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StratAmerica selling 10 Shari’s units

StratAmerica selling 10 Shari’s units

Alan Liddle

StratAmerica selling 10 Shari’s units

Shari’s, the 34-unit coffee shop chain purchased earlier this year by StratAmerica Corp., and headed by Sam D. Battistone, has reached a tentative agreement to sell 10 units scattered throughout the West to a company run by Battistone’s brother.

Sam D. Battistone was twice president of the now-defunct Sambo’s coffee shop chain that his father, Sam Sr., and Newell Bohnett co-founded in 1957. He is now president of StratAmerica, based in Salt Lake City. In addition to owning Shari’s, StratAmerica has a 50% interest in the Utah Jazz professional basketball team, is involved in publishing and is a co-franchisee of Steve’s Ice Cream of Utah.

StratAmerica has signed a letter of intent to sell the units and enter into a franchise agreement with Restaurants Etc. Inc. of Santa Barbara. Larry Hatfield, Shari’s president, said that with the assumption of liabilities, the sale price is about $1 million. Monthly royalty payments are a part of the franchise agreement, he said.

J. Roger Battistone, Sam D. Battistone’s brother, is president of Restaurants Etc., which owns and operates 14 restaurants in California, Arizona and New Mexico. Restaurants Etc.’s three concepts are the Bull Market Butcher Shop, Heidi’s Cafe and Bakery and Miki’s Family Cafe.

Selling off the 10 units in California; Arizona, Wyoming, Colorado and Texas would permit Shari’s management to focus its attention on Oregon and Washington, where 23 of the chain’s 24-hour units are located. While eight of the restaurants being sold are “profitable,’ Hatfield said, it has been difficult to manage them because of their distance from the company’s headquarters in Portland.

Hatfield said that in addition to the proposed franchise agreement with Restaurants Etc., Shari’s has a single-unit arrangement with an operator in Totem Lake, Wash.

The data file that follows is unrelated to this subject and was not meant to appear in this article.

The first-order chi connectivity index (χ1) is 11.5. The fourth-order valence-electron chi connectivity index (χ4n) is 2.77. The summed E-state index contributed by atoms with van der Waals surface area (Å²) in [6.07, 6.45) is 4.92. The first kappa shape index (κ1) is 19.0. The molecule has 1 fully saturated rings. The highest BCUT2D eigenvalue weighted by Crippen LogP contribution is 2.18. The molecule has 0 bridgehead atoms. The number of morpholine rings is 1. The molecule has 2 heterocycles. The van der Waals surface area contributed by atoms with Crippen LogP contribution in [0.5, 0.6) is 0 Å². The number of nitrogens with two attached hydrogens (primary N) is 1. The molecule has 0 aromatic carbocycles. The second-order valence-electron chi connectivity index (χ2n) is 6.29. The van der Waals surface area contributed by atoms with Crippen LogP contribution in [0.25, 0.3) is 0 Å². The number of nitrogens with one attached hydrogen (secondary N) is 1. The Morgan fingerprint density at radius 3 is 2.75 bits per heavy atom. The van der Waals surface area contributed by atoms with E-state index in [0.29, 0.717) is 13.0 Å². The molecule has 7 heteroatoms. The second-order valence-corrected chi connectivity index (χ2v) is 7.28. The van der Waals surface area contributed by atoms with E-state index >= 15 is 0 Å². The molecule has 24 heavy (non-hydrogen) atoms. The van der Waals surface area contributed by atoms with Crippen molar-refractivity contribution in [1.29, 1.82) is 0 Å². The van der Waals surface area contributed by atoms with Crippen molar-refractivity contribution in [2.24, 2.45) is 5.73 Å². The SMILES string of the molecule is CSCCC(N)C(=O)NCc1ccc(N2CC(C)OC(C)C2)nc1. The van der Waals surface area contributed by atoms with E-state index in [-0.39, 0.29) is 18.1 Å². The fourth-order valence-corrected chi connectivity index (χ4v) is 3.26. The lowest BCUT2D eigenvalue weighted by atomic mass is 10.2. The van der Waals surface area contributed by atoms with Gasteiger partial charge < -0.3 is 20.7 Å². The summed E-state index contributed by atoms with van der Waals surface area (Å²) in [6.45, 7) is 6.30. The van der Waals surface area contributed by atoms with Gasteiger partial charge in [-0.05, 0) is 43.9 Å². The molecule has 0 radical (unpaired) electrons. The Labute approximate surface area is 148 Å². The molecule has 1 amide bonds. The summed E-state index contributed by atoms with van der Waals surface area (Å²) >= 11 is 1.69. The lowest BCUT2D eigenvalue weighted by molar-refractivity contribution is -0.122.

“There are no plans at this time for more [franchise agreements],’ he said, indicating the remaining units and new units planned for the near future are, or will be, a reasonable distance from the corporate offices.

Battistone has said Shari’s might add up to five units during the next two years and now has four sites under consideration: two in Portland and two in Seattle.

There have been several major changes at Shari’s since StratAmerica purchased 87% of the chain for $3.3 million in February, Hatfield said. Included in the revamping was his appointment as president. The company had been without a president for some time and was being run by Kevin Adams, Shari’s executive vice president, who has since left.

Other changes:

Hatfield hired Larry Curtis, formerly of the Great American Restaurant Co. and most recently with Fiesta Enterprises, both of Santa Barbara, to be executive vice president. He also hired Stan Diemoz, formerly of StratAmerica and Sambo’s and still a consultant to Royal Foods Inc. of Japan, to be marketing director.

Middle management was increased from two district managers, Greg Kessler and Steve Merrill, to four with the addition of Steve Troike and Dennis Clairmont.

Food and labor costs were trimmed as a percentage of total sales. They are now about 31% and 26%, respectively.

New supplier contracts were signed.

Hatfield said that the chain has been revising its menu and that a streamlined version featuring more salads and seafood and, possibly, some pasta dishes should be out in October.

The average check is $3.25, and the average annual sales per unit is $875,000, he said. The breakfast shift generates the largest percentage of sales, followed by lunch.

Burgers are the biggest nonbreakfast sellers at a Shari’s.

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